A very interesting “opinion piece” by Terry Tao. I liked the list of five “hypothetical” ways in which a mathematical field can lose its ways. And the story of Szemeredi’s theorem, used as a case study of good mathematics, is so beautiful that it’s always good to hear it told.

The first talk of the morning is by Terry Tao. Tim Gowers, in his essay The Two Cultures of Mathematics explains the difference between depth and generality in combinatorics versus other areas of pure math. In combinatorics, one is unlikely to find deep definitions (have you ever tried to understand the statements of the conjectures in the Langlands program?) and very general theorems. In combinatorics, it is more usual to find generality in the form of principles that the practictioners of the subject are aware of and that are exemplified in the proofs of certain theorems. (I hope I have not distorted and oversimplified Gowers’s point too much.)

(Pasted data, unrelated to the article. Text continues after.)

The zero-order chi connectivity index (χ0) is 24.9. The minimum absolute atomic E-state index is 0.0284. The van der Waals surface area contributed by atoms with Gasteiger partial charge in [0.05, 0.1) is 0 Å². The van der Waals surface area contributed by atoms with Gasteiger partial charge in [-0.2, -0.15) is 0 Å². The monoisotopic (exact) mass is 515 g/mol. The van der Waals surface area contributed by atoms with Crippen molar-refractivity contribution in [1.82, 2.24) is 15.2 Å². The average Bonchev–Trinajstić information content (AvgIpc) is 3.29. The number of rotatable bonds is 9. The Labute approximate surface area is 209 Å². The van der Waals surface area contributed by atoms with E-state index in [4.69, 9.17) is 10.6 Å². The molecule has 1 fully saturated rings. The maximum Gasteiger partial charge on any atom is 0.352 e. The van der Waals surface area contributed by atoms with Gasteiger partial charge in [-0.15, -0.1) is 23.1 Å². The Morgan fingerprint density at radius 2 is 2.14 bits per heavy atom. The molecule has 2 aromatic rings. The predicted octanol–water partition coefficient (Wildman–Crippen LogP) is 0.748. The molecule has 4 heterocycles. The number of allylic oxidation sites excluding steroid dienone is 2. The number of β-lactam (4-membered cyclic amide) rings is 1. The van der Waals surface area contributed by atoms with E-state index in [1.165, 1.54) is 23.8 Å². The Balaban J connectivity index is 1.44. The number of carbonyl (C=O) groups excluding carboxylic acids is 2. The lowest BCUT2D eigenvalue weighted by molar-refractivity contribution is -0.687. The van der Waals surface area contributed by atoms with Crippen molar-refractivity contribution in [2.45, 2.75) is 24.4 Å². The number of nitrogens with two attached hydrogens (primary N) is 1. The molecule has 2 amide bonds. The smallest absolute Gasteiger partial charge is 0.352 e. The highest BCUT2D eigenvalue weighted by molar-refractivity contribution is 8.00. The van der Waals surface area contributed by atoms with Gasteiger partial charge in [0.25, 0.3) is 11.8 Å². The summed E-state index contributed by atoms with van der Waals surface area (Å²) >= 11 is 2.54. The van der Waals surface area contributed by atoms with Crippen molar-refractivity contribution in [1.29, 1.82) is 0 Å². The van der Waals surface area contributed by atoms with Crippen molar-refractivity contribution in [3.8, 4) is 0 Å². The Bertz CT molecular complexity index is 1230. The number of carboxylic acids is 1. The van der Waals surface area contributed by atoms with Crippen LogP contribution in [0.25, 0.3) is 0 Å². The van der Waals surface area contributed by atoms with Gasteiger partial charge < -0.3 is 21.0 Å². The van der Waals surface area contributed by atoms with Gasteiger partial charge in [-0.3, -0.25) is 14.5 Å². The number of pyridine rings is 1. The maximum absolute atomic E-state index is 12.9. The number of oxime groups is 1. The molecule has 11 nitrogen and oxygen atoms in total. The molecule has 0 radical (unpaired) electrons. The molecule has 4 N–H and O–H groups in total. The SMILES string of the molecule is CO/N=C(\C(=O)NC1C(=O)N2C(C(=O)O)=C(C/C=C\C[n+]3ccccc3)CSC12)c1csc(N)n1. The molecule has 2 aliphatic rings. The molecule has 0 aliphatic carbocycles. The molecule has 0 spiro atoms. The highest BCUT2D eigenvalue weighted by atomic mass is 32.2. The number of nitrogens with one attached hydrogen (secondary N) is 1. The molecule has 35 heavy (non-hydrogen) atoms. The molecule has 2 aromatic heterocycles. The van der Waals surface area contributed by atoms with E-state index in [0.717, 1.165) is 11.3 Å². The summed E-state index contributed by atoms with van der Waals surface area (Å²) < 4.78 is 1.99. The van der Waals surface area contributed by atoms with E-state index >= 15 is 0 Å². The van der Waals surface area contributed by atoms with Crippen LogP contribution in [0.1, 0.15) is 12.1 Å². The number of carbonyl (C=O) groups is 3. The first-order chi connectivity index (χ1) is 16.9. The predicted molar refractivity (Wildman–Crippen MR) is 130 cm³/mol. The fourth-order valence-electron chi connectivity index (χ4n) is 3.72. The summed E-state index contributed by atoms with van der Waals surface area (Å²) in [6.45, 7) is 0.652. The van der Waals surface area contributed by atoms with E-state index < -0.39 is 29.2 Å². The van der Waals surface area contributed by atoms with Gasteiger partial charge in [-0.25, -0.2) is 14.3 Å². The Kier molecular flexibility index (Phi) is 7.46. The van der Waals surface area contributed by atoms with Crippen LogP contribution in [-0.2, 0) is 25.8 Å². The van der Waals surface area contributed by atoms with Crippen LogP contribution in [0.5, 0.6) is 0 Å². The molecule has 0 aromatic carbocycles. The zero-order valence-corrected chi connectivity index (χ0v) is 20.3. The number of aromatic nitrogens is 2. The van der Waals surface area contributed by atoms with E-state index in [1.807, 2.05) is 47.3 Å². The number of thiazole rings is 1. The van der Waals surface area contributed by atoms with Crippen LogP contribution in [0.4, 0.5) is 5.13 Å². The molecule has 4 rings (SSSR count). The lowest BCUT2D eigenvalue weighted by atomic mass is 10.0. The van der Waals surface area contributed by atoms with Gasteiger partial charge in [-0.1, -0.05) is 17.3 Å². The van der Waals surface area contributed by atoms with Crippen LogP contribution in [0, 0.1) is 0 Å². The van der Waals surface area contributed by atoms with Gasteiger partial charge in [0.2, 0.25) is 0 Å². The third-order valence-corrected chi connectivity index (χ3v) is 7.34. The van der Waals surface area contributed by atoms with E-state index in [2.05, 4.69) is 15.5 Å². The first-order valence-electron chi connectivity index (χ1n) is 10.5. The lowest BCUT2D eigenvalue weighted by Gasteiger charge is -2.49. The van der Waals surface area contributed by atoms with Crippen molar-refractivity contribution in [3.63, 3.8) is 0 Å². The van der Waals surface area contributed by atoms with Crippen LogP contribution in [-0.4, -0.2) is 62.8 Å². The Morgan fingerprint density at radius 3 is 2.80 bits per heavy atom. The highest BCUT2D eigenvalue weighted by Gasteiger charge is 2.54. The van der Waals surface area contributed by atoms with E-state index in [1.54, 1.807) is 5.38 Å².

Tao’s talk very explicitly points out the principle that emerges from his work on arithmetic progressions. The idea is that one can often define notions of pseudorandomness and structure such that one has a theorem of the following kind:

  • Dichotomy: if an object is not pseudorandom, then it has large stuctured component.

For example, in the setting of looking for arithmetic progressions of length 3, a subset of {1,…,N} is “structured” if it has a large Fourier coefficient and it is pseudorandom if it has approximately the same number of length-3 progressions of a random subset of {1,…,N} with the same density.

By iterative arguments, one then has theorems of the form

  • Decomposition: every object can be written as a “sum” of a pseudorandom part and a structured part

This is very important in the proof of the Green-Tao theorem on arithmetic progressions in the primes, but it can be seen, implicitly, in the Szemeredi regularity Lemma and in all proofs of Szemeredi’s theorem.

The proof typically goes by: if our object is pseudorandom, we are done; otherwise we find a large structured “piece.” We “subtract” it. If what remains is pseudorandom, we are fine, otherwise we subtract another structured part, and so on.